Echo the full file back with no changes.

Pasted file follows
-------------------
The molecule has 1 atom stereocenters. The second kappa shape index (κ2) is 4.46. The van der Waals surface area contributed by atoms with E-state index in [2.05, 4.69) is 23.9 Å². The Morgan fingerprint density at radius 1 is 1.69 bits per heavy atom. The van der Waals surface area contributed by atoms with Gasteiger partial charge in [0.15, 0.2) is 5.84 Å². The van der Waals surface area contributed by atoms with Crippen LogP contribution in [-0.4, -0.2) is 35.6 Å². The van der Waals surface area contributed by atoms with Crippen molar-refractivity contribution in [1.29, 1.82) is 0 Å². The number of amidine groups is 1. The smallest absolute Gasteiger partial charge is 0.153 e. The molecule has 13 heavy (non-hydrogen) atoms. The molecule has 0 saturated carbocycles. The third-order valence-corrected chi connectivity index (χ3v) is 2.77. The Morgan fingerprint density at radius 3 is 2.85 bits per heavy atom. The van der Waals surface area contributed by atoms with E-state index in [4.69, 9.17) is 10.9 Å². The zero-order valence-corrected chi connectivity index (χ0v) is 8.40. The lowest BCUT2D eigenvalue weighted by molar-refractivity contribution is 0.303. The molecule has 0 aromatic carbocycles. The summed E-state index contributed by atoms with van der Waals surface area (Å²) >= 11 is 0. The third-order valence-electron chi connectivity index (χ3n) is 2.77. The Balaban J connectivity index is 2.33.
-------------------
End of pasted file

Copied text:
The molecule has 1 atom stereocenters. The second kappa shape index (κ2) is 4.46. The van der Waals surface area contributed by atoms with E-state index in [2.05, 4.69) is 23.9 Å². The Morgan fingerprint density at radius 1 is 1.69 bits per heavy atom. The van der Waals surface area contributed by atoms with Gasteiger partial charge in [0.15, 0.2) is 5.84 Å². The van der Waals surface area contributed by atoms with Crippen LogP contribution in [-0.4, -0.2) is 35.6 Å². The van der Waals surface area contributed by atoms with Crippen molar-refractivity contribution in [1.29, 1.82) is 0 Å². The number of amidine groups is 1. The smallest absolute Gasteiger partial charge is 0.153 e. The molecule has 13 heavy (non-hydrogen) atoms. The molecule has 0 saturated carbocycles. The third-order valence-corrected chi connectivity index (χ3v) is 2.77. The Morgan fingerprint density at radius 3 is 2.85 bits per heavy atom. The van der Waals surface area contributed by atoms with E-state index in [4.69, 9.17) is 10.9 Å². The zero-order valence-corrected chi connectivity index (χ0v) is 8.40. The lowest BCUT2D eigenvalue weighted by molar-refractivity contribution is 0.303. The molecule has 0 aromatic carbocycles. The summed E-state index contributed by atoms with van der Waals surface area (Å²) >= 11 is 0. The third-order valence-electron chi connectivity index (χ3n) is 2.77. The Balaban J connectivity index is 2.33.